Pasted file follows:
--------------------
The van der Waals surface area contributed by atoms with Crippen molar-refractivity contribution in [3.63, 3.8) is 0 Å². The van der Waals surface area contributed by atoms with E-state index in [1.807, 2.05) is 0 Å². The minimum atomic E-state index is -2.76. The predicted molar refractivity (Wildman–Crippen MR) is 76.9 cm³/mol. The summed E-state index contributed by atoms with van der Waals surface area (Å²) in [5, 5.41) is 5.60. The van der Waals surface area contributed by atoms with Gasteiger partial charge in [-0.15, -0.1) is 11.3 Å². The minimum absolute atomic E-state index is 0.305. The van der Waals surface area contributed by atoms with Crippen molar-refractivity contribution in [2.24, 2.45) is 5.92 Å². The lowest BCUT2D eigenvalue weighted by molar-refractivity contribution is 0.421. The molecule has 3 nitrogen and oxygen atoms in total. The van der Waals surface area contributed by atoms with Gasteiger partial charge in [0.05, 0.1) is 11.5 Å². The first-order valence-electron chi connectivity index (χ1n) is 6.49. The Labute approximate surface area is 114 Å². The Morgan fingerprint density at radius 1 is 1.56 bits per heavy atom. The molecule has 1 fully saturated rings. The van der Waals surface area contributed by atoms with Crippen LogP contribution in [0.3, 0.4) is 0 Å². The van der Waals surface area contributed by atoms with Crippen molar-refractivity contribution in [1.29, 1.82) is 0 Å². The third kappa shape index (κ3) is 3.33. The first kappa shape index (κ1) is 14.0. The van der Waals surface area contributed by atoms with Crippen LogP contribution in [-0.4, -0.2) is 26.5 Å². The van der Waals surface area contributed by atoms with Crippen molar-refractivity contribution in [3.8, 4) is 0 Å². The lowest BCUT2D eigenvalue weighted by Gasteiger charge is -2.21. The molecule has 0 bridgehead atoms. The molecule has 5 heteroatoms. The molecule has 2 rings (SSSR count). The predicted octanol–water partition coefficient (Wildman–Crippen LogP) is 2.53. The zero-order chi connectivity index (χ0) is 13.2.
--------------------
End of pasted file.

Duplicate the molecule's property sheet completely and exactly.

The van der Waals surface area contributed by atoms with Crippen molar-refractivity contribution in [3.63, 3.8) is 0 Å². The van der Waals surface area contributed by atoms with E-state index in [1.807, 2.05) is 0 Å². The minimum atomic E-state index is -2.76. The predicted molar refractivity (Wildman–Crippen MR) is 76.9 cm³/mol. The summed E-state index contributed by atoms with van der Waals surface area (Å²) in [5, 5.41) is 5.60. The van der Waals surface area contributed by atoms with Gasteiger partial charge in [-0.15, -0.1) is 11.3 Å². The minimum absolute atomic E-state index is 0.305. The van der Waals surface area contributed by atoms with Crippen molar-refractivity contribution in [2.24, 2.45) is 5.92 Å². The lowest BCUT2D eigenvalue weighted by molar-refractivity contribution is 0.421. The molecule has 3 nitrogen and oxygen atoms in total. The van der Waals surface area contributed by atoms with Gasteiger partial charge in [0.05, 0.1) is 11.5 Å². The first-order valence-electron chi connectivity index (χ1n) is 6.49. The Labute approximate surface area is 114 Å². The Morgan fingerprint density at radius 1 is 1.56 bits per heavy atom. The molecule has 1 fully saturated rings. The van der Waals surface area contributed by atoms with Crippen LogP contribution in [0.3, 0.4) is 0 Å². The van der Waals surface area contributed by atoms with Crippen molar-refractivity contribution in [1.29, 1.82) is 0 Å². The third kappa shape index (κ3) is 3.33. The first kappa shape index (κ1) is 14.0. The van der Waals surface area contributed by atoms with Crippen LogP contribution in [-0.4, -0.2) is 26.5 Å². The van der Waals surface area contributed by atoms with Crippen molar-refractivity contribution in [3.8, 4) is 0 Å². The lowest BCUT2D eigenvalue weighted by Gasteiger charge is -2.21. The molecule has 0 bridgehead atoms. The molecule has 5 heteroatoms. The molecule has 2 rings (SSSR count). The predicted octanol–water partition coefficient (Wildman–Crippen LogP) is 2.53. The zero-order chi connectivity index (χ0) is 13.2.